Back in 1999, when the world was brimming with optimism, when there were purple Yahoo! taxicabs patrolling the streets of San Francisco, I was a clerk on the options trading floor of the Pacific Coast Options Exchange. It was there that I learned how the financial markets worked. I spent much of my time standing in the back of the Intel-Oracle pit with the other clerks and stock jockeys; that is, the area where traders in Intel and Oracle options congregated.

There was a trader in the pit named Jack Taylor. Jack was six four, 240 pounds, with no concept of personal space. He spent half his day in a personal fast market, almost as though he was on crack, trading everything in sight: “BUY YOUR BOOK, JAN 30 CALLS, 20 LOT! SELL YOUR BOOK, DEC 25 PUTS! SAGEOLA! SAGEAROONI!” He was all arms and legs, thrashing his crumpled-up risk reports, crashing into other traders in the pit, eating lobster and steak burritos, passing gas all over the rest of the crowd, and heading out back to have sex with one of the female exchange clerks behind the Dumpster.

I wanted to be like Jack.

I wanted to be like Jack because he seemed to be one of God’s simplest and most beautiful creations. Make money, good. Lose money, bad. Burrito, good. Hangover, bad. My life seemed terribly complicated, and if I could boil down my existence to this primordial level, then it would be an existentially freeing experience.

But I was wrong. Jack’s wild personality was a smoke screen, a defense mechanism that he had created to convince other people (and perhaps himself, too) that his life really was that uncomplicated. He was not a simple guy but a rather complex one: a smart kid who had graduated from an Ivy League school, who had made deliberate and rational choices about what to do with his life, and who was now having second thoughts. His acting out was his way of coping, his way of distracting himself from the reality that the financial markets are a cruel way to make a living.

Jack now owns a sandwich shop in Chicago: Jack’s Sandos.

All traders go through what Jack went through. They learn to cope with the idea that they are expendable. If you ever take a trip to an investment bank’s trading floor, look around. Try to find the rare and elusive silver fox. Try to count the number of traders over forty. You won’t find many.

Partly this is because of mathematics. If the markets are mostly a zero-sum game, then the winners stick around and the losers find other things to do with their lives. The likelihood of somebody lasting ten years is only about one in five hundred.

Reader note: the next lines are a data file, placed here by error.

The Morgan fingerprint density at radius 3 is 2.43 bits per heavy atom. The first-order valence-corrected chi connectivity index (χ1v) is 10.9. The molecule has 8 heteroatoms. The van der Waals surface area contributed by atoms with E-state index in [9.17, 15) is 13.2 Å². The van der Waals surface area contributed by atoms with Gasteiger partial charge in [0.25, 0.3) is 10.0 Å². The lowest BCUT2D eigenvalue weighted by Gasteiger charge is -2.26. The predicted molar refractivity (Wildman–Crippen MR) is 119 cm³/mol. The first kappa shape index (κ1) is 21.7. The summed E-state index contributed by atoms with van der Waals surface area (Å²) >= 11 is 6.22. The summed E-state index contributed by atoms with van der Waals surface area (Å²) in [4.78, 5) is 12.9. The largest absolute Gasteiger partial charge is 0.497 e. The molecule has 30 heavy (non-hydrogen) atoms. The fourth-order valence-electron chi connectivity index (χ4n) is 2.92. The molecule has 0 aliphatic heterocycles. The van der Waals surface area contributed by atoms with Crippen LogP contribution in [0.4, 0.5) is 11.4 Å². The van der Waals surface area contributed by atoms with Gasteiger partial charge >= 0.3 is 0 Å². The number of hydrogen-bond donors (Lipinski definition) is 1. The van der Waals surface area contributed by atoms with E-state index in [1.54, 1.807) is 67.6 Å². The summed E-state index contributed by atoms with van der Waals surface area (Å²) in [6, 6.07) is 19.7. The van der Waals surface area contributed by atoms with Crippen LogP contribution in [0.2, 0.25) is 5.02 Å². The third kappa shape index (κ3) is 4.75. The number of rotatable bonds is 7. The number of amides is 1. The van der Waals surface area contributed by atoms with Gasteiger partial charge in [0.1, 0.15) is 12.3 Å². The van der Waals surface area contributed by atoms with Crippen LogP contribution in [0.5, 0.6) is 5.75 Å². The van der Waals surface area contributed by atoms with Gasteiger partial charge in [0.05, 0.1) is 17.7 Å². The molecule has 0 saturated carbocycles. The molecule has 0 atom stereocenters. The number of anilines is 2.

The bigger reason that you don’t see old farts on trading floors is because people self-select. After a number of years in the business, they say enough is enough, hand in their company ID, and they go raise alpacas outside of Spokane.

The important detail is that all traders are capitalists of one stripe or another. Some of them are even supercapitalists, staunch libertarians, politically well to the right of even the Republican Party. And capitalism requires a dedication to the pursuit of reality. A rock is a rock is a rock. A rock is not a tree, no matter what mental gymnastics you perform. Profits are profits. Losses are losses. And there is no evading losses. You see your P&L every day, and the negative number stares you in the face.

Back in the civilian world, people permit themselves to evade reality. If the market is down, they won’t open the brokerage statement. They will stop investing. They will give up. They will hope that things come back.

Being a professional trader allows no such evasion. Hope is not a strategy. If you have a loss, you had better figure it out, or you are out on your ass.

That is a hell of a way to live.

But only if you can get to work in the morning. Seven years of this.

I’m late. Again. Did I lock the front door?

If you’re a trader, it is important to exercise the illusion of control, because the reality is that you’re not in control of anything. The smartest man on Wall Street, after months and months of research on a single trade, has no control over the outcome. In the short term, his position can move against him and force him to liquidate the world’s best idea, only to make him watch as it appreciates 200 percent over the next six months.

I definitely turned the coffeemaker off. But I’m not sure I locked the front door.

Traders deal with probabilities. There is a probability distribution for interest rates, for the log return of stock prices, and for cheating on your spouse without getting caught. The world is filled with uncertainty, and you try to model it. You quantify it. I model the likelihood that someone will break into my house if I forget to lock the door, and I determine that it is infinitesimally small. But not small enough.